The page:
Resource Guide and News
Getting a Mortgage During These Difficult Times
The economy is in recession. Banks are failing. Credit is tightening. The housing market has taken a dive. Prospective home purchasers are salivating as they are finding that properties that were once unaffordable only twelve months ago are now within reach. In some real estate markets home prices have plunged more than 40%. So why has it become so much harder to buy a home?
The reason is that the current credit crisis, which has ravaged the banking system, has forced almost every bank (at least the ones that still exist) to dramatically alter their lending policies. For the most part, the days of No Income No Asset loans are over. Zero percent down for that second home?? History. The days of easy money are gone as the entire banking industry attempts to make systemic changes to the way banks do business.
So what does the hard-working American with a good credit score and respectable savings do if he's looking to become a homeowner in today's stingy credit market? The answer is to keep doing more of the same. It's true that the credit market is tightening, but banks are in the business of making loans. If you're in good financial health, you should still be able to obtain a home loan at a very competitive interest rate. Here is a fail-safe way to get a mortgage:
- Excellent Credit.
- To obtain the most favorable mortgage rates, prospective borrowers will need a FICO score of at least 720 or above. If your credit is less than stellar, lenders will either reject your loan application or offer a loan at a much higher interest rate (if they offer a loan at all these days). If that's the case then your best option is to get a copy of your credit report. First, check to see if it's accurate. If it's not accurate then contact the credit reporting agencies and make an effort to ensure that your credit report is corrected. If it is correct, and you really do have bad credit, your best bet is to wait it out. Improve your credit score by paying off your debts, consolidating your loans, and by making sure that delinquent accounts are paid up to date. By lowering your debt to income ratio you will also improve your chances of qualifying for a home loan. It can take three to twelve months before you see your credit score rise, so don't be discouraged.
- A 20% Down Payment.
- Nearly all lenders will require some form of down payment to qualify for a loan. Although a smaller downpayment may be required for some FHA loans, a standard conventional loan with a competitive interest rate can easily be obtained if borrowers make a larger downpayment. Take the extra time to save for a larger downpayment. The more you put down, the better your rates are likely to be and the more likely a bank will give you a mortgage. While you're saving for the downpayment, make sure you set aside enough cash for closing expenses which can equal up to 5% of the cost of the home you intend to purchase.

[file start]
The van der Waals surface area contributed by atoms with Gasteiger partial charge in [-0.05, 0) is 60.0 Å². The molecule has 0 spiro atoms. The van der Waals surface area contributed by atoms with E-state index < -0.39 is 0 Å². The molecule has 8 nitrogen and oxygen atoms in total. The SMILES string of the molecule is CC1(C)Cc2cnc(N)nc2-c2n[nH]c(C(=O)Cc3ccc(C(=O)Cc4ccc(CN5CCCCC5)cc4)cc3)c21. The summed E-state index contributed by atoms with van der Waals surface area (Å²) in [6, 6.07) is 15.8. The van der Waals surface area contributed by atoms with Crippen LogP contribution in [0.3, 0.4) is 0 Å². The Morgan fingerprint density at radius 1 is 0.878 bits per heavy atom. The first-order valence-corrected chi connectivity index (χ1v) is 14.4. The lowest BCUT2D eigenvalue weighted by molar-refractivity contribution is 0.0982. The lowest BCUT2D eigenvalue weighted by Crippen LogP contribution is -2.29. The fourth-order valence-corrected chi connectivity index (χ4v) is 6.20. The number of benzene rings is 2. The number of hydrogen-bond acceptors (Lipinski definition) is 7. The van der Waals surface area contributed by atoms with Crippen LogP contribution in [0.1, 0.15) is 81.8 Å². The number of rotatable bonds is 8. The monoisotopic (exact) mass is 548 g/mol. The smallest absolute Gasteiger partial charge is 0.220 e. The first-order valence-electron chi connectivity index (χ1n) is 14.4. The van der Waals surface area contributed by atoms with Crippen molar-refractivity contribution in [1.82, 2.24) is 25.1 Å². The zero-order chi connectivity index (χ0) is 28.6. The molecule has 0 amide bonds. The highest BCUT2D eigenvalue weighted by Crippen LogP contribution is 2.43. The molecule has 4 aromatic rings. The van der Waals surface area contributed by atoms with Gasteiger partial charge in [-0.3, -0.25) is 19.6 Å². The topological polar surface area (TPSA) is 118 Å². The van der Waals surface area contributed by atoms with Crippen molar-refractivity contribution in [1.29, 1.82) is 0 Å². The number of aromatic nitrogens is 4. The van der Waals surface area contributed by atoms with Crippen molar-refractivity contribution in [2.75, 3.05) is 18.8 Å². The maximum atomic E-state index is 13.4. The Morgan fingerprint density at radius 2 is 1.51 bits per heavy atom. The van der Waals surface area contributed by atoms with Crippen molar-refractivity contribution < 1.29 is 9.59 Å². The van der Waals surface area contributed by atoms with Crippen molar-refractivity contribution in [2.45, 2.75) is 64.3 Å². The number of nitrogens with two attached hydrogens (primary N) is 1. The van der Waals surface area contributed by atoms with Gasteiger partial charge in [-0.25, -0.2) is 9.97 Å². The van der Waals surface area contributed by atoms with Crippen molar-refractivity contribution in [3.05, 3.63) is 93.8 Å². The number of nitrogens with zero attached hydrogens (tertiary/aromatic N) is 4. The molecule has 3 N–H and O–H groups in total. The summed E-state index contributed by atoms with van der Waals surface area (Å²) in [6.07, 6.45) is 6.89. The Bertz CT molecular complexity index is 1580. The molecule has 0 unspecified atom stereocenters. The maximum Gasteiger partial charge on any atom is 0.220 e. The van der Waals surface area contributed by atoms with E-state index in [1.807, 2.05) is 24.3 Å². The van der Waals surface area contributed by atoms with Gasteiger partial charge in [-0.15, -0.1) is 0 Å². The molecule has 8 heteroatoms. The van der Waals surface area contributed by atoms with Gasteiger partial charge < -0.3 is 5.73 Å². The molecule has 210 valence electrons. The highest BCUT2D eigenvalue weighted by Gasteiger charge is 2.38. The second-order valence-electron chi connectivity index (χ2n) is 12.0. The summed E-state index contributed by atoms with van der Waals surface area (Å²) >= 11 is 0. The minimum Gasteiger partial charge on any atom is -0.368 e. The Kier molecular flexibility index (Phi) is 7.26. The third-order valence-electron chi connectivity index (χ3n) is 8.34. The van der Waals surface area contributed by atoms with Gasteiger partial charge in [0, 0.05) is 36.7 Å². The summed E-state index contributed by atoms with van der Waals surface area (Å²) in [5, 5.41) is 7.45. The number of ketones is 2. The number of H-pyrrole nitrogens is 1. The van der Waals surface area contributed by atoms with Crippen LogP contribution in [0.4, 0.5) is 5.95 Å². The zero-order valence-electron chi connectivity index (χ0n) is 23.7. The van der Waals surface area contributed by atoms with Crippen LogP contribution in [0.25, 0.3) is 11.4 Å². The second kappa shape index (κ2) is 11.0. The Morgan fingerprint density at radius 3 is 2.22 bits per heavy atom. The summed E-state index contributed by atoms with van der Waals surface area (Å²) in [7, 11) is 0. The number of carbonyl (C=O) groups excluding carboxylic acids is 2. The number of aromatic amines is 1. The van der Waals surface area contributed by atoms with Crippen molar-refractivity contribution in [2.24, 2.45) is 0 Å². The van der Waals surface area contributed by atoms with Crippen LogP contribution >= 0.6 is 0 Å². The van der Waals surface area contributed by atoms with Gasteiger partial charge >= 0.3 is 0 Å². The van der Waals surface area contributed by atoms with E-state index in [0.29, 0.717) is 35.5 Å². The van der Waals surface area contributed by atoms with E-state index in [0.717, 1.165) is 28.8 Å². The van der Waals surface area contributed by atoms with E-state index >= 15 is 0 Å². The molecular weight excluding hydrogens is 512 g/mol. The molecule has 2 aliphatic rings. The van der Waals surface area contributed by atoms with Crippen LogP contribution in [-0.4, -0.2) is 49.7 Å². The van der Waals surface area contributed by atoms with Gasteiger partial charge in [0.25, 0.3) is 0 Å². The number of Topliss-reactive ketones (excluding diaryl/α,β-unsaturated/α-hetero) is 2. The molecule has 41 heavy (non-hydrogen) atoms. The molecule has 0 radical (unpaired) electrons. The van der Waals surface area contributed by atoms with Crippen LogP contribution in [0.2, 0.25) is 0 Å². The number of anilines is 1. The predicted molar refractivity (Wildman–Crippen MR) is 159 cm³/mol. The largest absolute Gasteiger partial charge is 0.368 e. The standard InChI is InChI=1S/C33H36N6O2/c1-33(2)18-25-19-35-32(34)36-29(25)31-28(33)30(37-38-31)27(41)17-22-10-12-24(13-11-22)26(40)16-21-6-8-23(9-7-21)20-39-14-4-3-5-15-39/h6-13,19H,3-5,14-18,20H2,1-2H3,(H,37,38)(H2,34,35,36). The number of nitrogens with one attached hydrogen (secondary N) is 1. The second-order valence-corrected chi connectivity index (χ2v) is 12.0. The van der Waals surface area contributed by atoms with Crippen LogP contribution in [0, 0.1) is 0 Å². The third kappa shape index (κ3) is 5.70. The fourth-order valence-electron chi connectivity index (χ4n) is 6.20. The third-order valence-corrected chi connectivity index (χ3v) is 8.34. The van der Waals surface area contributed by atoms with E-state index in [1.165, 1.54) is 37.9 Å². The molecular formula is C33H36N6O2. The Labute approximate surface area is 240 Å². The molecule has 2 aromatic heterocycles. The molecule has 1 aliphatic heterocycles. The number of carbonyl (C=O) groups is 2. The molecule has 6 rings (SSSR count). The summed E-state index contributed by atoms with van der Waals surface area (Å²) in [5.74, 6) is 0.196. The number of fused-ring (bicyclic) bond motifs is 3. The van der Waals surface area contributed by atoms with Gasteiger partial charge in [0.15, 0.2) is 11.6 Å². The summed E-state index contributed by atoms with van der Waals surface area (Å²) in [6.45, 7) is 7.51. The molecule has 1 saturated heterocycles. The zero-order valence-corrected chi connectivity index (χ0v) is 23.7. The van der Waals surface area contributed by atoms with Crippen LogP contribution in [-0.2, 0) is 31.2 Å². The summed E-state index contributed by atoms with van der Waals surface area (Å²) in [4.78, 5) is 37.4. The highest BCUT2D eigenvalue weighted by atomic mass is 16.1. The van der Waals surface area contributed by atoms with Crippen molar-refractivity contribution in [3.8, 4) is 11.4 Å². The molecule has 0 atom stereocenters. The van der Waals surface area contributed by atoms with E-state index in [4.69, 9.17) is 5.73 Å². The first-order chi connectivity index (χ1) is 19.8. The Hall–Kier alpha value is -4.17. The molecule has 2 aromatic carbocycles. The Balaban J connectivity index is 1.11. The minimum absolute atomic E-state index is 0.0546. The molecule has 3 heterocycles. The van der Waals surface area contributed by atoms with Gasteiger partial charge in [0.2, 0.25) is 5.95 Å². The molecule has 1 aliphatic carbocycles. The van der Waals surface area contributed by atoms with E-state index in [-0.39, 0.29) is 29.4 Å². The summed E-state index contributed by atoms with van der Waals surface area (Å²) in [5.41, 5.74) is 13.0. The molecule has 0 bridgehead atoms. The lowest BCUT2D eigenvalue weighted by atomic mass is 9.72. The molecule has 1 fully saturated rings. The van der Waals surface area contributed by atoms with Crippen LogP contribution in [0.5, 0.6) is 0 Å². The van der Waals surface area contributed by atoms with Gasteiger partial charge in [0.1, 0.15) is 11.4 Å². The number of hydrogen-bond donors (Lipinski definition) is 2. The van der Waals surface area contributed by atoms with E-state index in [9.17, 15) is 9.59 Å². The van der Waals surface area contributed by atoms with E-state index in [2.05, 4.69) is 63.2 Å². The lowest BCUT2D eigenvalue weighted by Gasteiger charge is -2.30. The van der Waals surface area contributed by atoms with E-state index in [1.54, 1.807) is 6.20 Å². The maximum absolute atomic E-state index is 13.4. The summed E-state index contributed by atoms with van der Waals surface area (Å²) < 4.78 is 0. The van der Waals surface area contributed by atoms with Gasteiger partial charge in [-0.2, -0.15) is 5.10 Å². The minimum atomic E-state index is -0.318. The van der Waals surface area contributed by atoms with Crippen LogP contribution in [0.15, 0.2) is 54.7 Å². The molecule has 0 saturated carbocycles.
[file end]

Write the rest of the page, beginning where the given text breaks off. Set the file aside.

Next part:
- Income Documentation.
- Today very few banks offer undocumented loans. If you have a good work history and a decent salary it should not be a problem to get a home loan, assuming that it's a home that you can afford, you have a good credit score, and you are able to make a solid downpayment. Just be prepared to prove your income and assets. Lenders will want to see bank statements, W-2s, 401K statements, money market account statements, employee pay stubs, etc.,. Once you find out what you can afford to buy using a mortgage calculator (which can easily be found online), figure out whether you have enough set aside for a downpayment and then obtain a pre-qualification letter from a bank. Once you've done that you're ready to make an offer.
These days, it may take a lot longer to qualify for an affordable mortgage. However, buyers should not be discouraged. Stricter lending practices will mean that the home you are ultimately able to buy will become more affordable for you to own over your lifetime. With higher downpayments, buyers will be forced to have more equity in their homes. That means loan amounts will be lower, which translates into lower monthly principle and interest payments. With more equity in their homes, it also means that buyers face a lower risk of foreclosure. That in turn contributes to stability in market prices, which in turn contributes to consumer and investor confidence. If you thought credit was hard to come by, trying looking for consumer confidence.